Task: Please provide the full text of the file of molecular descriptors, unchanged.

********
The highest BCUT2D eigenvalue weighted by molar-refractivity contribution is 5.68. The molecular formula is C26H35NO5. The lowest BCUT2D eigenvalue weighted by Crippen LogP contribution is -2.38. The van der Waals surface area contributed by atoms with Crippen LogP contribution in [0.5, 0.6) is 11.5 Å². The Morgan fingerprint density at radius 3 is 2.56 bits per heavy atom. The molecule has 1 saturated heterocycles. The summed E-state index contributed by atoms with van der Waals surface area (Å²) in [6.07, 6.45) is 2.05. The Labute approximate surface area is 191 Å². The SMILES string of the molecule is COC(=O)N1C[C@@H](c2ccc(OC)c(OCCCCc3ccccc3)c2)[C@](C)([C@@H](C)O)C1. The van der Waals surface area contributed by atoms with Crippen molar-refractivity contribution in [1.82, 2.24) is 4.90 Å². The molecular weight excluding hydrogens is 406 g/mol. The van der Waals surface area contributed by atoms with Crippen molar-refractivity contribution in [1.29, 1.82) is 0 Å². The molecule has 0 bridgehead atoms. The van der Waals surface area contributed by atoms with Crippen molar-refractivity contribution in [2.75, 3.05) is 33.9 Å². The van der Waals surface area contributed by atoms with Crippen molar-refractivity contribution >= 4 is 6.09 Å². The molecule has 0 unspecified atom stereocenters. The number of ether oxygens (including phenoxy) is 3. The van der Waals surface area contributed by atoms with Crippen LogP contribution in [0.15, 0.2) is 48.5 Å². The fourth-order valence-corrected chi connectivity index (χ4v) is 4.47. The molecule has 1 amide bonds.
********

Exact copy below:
The highest BCUT2D eigenvalue weighted by molar-refractivity contribution is 5.68. The molecular formula is C26H35NO5. The lowest BCUT2D eigenvalue weighted by Crippen LogP contribution is -2.38. The van der Waals surface area contributed by atoms with Crippen LogP contribution in [0.5, 0.6) is 11.5 Å². The Morgan fingerprint density at radius 3 is 2.56 bits per heavy atom. The molecule has 1 saturated heterocycles. The summed E-state index contributed by atoms with van der Waals surface area (Å²) in [6.07, 6.45) is 2.05. The Labute approximate surface area is 191 Å². The SMILES string of the molecule is COC(=O)N1C[C@@H](c2ccc(OC)c(OCCCCc3ccccc3)c2)[C@](C)([C@@H](C)O)C1. The van der Waals surface area contributed by atoms with Crippen molar-refractivity contribution in [1.82, 2.24) is 4.90 Å². The molecular weight excluding hydrogens is 406 g/mol. The van der Waals surface area contributed by atoms with Crippen molar-refractivity contribution in [1.29, 1.82) is 0 Å². The molecule has 0 bridgehead atoms. The van der Waals surface area contributed by atoms with Crippen molar-refractivity contribution in [2.75, 3.05) is 33.9 Å². The van der Waals surface area contributed by atoms with Crippen molar-refractivity contribution >= 4 is 6.09 Å². The molecule has 0 unspecified atom stereocenters. The number of ether oxygens (including phenoxy) is 3. The van der Waals surface area contributed by atoms with Crippen LogP contribution in [0.15, 0.2) is 48.5 Å². The fourth-order valence-corrected chi connectivity index (χ4v) is 4.47. The molecule has 1 amide bonds.